– Joanna Welborn
SAF Communications Arts Director
Folding tables and chairs, tents, portable lights and examining tables, extension cords; laptops, cellphones, hotspots, clipboards, forms; masks, scrubs, blood pressure cuffs, water bottles, insect spray. These are the materials and equipment needed for a mobile clinic visit to a farmworker labor camp with the North Carolina Farmworkers' Project (NCFP).
I had the opportunity to join their camp visit one Monday evening, along with SAF interns Ally and Monica and NCFP staff Balbina and Diana. At 5 pm, we loaded up in the mobile clinic van and a separate car and made the 25-minute drive down rural roads to the camp, passing fields of soy, tobacco, and corn.
Turning off the highway, we bounced down a long dirt road, metal tables clanging in the back, until we reached the white clapboard house. The workers weren't back from the fields yet so we got to work setting up the tents and attaching velcro privacy walls, arranging tables, chairs and lights, then sprayed ourselves down with insect repellant to ward away the already-gathering mosquitoes.
A line of boots, a bag of charcoal, a grill, washtub, and bench sat by the open screen door to the house. We loaded boxes filled with hand soap onto the porch and ran extension cords from the house to power the lights. The Campbell University clinic bus pulled up, made a three-point turn to park in the grass, and a crew of about 15 medical students, physicians, and volunteers spilled out, unloading more laptops and equipment.
The workers got back around 6 pm, went inside to shower, dress, eat a quick meal. They came out one by one to fill out health assessment forms with Ally or Monica, then had their height, weight, and blood pressure checked by the medical students and volunteers. They sat in plastic chairs to wait until they were called into one of the privacy tents to receive their full check-up.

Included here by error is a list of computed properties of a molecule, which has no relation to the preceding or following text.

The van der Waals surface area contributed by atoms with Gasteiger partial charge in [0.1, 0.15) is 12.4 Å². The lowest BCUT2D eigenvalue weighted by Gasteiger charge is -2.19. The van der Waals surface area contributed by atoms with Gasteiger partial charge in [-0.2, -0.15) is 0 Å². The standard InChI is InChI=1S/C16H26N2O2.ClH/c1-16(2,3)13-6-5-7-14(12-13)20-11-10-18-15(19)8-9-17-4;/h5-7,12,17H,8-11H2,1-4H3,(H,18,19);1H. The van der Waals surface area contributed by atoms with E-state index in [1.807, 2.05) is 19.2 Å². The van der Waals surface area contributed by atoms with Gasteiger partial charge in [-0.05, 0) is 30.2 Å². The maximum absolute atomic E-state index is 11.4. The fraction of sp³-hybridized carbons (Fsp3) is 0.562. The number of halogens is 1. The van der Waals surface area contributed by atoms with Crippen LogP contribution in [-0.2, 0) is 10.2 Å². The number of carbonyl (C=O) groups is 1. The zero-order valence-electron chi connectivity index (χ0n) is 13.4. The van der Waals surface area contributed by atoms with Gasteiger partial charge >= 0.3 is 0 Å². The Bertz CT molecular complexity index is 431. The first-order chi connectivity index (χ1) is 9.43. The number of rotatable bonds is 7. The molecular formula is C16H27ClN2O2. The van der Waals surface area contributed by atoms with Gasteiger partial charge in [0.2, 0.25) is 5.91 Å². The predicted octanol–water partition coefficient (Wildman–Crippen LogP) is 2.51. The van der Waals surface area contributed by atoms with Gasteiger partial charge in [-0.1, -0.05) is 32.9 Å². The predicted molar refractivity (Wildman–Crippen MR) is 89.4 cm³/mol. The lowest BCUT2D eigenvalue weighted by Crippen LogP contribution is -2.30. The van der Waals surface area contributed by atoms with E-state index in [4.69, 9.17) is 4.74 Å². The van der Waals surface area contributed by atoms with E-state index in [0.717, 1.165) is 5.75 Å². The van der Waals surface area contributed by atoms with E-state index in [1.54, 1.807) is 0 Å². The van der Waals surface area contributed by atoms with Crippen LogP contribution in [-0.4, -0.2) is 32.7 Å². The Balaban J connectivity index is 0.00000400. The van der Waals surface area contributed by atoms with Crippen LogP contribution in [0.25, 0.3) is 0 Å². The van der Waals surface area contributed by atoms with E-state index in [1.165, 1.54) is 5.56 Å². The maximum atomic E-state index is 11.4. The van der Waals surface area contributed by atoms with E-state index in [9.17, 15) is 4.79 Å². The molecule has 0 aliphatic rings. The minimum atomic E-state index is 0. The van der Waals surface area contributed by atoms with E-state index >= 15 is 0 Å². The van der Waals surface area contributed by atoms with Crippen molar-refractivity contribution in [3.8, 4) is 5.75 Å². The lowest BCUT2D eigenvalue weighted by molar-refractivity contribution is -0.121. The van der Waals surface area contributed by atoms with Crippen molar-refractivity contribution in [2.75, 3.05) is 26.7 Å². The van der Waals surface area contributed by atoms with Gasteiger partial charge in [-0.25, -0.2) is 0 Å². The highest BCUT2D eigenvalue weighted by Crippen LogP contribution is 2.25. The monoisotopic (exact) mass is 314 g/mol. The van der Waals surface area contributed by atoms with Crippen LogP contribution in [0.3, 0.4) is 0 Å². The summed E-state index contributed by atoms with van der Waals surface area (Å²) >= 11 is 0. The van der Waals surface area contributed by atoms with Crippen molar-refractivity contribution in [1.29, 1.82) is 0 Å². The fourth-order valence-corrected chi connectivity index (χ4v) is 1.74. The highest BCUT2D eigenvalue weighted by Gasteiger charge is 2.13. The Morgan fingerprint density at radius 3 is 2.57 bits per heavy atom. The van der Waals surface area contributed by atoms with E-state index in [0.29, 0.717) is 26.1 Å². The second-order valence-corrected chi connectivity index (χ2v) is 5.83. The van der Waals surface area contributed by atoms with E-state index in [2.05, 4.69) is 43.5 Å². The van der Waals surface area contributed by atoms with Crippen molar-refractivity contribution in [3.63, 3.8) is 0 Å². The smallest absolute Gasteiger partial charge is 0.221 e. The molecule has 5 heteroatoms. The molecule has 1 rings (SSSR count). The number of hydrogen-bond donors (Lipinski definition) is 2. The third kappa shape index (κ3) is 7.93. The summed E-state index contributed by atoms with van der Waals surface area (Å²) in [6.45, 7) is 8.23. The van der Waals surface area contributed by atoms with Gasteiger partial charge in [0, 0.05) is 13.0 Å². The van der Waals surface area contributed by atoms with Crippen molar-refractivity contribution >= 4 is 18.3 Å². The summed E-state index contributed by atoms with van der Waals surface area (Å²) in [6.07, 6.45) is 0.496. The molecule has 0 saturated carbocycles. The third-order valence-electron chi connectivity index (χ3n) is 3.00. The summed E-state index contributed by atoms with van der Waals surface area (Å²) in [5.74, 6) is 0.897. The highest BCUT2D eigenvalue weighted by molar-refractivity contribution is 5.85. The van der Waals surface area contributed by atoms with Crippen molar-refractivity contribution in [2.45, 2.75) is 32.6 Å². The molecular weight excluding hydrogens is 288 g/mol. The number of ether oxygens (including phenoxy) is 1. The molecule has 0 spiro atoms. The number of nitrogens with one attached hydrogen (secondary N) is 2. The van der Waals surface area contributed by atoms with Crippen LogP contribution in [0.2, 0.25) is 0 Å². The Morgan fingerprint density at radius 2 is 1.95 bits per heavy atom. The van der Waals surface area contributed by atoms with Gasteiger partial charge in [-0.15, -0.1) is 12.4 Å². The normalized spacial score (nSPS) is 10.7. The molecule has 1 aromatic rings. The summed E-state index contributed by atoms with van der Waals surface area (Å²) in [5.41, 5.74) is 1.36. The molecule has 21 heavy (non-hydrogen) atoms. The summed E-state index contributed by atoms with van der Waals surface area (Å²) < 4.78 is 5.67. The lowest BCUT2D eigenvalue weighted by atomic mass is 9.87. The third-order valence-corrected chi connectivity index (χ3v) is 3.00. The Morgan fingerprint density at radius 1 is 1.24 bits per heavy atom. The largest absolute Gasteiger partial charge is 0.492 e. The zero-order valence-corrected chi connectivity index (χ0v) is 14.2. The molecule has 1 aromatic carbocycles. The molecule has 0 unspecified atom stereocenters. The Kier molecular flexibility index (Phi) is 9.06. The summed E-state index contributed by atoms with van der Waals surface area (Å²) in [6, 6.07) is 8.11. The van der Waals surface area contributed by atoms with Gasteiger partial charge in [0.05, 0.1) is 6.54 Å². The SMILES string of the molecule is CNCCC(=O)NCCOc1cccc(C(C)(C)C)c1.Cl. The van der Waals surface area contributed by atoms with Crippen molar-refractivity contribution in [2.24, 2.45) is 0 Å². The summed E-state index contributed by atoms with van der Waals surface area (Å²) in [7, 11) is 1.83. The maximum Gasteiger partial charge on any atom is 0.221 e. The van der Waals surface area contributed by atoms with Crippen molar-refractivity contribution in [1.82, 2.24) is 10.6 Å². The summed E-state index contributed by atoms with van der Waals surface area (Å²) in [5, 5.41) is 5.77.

In the path by the nearby soy field, a teenager repeatedly sped by on a four-wheeler, stirring up dirt and drowning out conversation. The sun slowly set over the fields and one by one, the lights came on. Silhouettes of medical students shadowed the tent walls as they entered and exited, conferring with attending physicians about their patients.
While the workers waited for prescriptions and follow-up appointments to be set, they joked with outreach workers and watched videos on their phones. They brought out cold bottles of water for us and handed them around.
A quick rain fell and everyone– interns, outreach workers, farmworkers, students, and physicians– jumped up at once to cover laptops, cords, and papers, moving tents and wiping down examining tables. Another round of insect repellant was applied, water bottles were drained, granola bars consumed, cell phone photos shared around.
By 10 pm, all nine workers had been seen and, if needed, referred for follow-up care. We all came together again to tear down, pack up, and load all the equipment in the clinic van and Campbell University bus. The workers brought out watermelons and cantaloupes as thank-you gifts, carrying and loading them into the back of the van for us.
We said our goodbyes, our "ten cuidado" and "nos vemos". Down the bumpy road again with the air conditioner blasting away the humid summer air, we made our way back to the NCFP office in Benson by 11 pm. Tomorrow evening would be outreach– Ally and Monica would return to the same camp to pick up workers and drive them for follow-up appointments at the clinic in town. But tonight we'd end on a note of shared laughter and thanks, dividing up the melons and making our way home on country roads in the dark.